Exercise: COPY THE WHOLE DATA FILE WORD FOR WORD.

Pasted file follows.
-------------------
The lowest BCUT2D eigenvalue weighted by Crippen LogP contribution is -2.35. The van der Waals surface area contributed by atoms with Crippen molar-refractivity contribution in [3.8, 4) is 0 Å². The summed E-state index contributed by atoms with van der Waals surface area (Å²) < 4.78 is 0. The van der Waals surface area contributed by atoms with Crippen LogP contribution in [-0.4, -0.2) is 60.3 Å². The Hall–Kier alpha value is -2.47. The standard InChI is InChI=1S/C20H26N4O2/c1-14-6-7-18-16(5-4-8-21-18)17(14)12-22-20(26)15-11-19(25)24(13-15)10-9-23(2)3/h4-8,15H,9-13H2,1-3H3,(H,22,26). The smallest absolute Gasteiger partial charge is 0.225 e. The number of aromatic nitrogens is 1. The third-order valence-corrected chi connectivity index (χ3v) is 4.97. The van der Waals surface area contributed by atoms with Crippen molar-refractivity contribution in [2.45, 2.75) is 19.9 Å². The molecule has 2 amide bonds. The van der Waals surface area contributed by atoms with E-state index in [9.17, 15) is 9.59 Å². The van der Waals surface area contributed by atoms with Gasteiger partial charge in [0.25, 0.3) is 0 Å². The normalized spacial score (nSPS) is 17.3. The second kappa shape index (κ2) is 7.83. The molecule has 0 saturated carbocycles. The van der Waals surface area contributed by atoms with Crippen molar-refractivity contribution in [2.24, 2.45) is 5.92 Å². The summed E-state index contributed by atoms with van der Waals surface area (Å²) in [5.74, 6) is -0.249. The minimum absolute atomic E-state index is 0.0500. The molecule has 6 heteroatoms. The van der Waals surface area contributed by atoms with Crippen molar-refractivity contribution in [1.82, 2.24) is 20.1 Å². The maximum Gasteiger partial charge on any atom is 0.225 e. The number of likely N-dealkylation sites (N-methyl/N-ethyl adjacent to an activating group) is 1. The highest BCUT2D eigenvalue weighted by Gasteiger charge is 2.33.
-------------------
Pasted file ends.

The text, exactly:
The lowest BCUT2D eigenvalue weighted by Crippen LogP contribution is -2.35. The van der Waals surface area contributed by atoms with Crippen molar-refractivity contribution in [3.8, 4) is 0 Å². The summed E-state index contributed by atoms with van der Waals surface area (Å²) < 4.78 is 0. The van der Waals surface area contributed by atoms with Crippen LogP contribution in [-0.4, -0.2) is 60.3 Å². The Hall–Kier alpha value is -2.47. The standard InChI is InChI=1S/C20H26N4O2/c1-14-6-7-18-16(5-4-8-21-18)17(14)12-22-20(26)15-11-19(25)24(13-15)10-9-23(2)3/h4-8,15H,9-13H2,1-3H3,(H,22,26). The smallest absolute Gasteiger partial charge is 0.225 e. The number of aromatic nitrogens is 1. The third-order valence-corrected chi connectivity index (χ3v) is 4.97. The van der Waals surface area contributed by atoms with Crippen molar-refractivity contribution in [2.45, 2.75) is 19.9 Å². The molecule has 2 amide bonds. The van der Waals surface area contributed by atoms with E-state index in [9.17, 15) is 9.59 Å². The van der Waals surface area contributed by atoms with Gasteiger partial charge in [0.25, 0.3) is 0 Å². The normalized spacial score (nSPS) is 17.3. The second kappa shape index (κ2) is 7.83. The molecule has 0 saturated carbocycles. The van der Waals surface area contributed by atoms with Crippen molar-refractivity contribution in [2.24, 2.45) is 5.92 Å². The summed E-state index contributed by atoms with van der Waals surface area (Å²) in [5.74, 6) is -0.249. The minimum absolute atomic E-state index is 0.0500. The molecule has 6 heteroatoms. The van der Waals surface area contributed by atoms with Crippen molar-refractivity contribution in [1.82, 2.24) is 20.1 Å². The maximum Gasteiger partial charge on any atom is 0.225 e. The number of likely N-dealkylation sites (N-methyl/N-ethyl adjacent to an activating group) is 1. The highest BCUT2D eigenvalue weighted by Gasteiger charge is 2.33.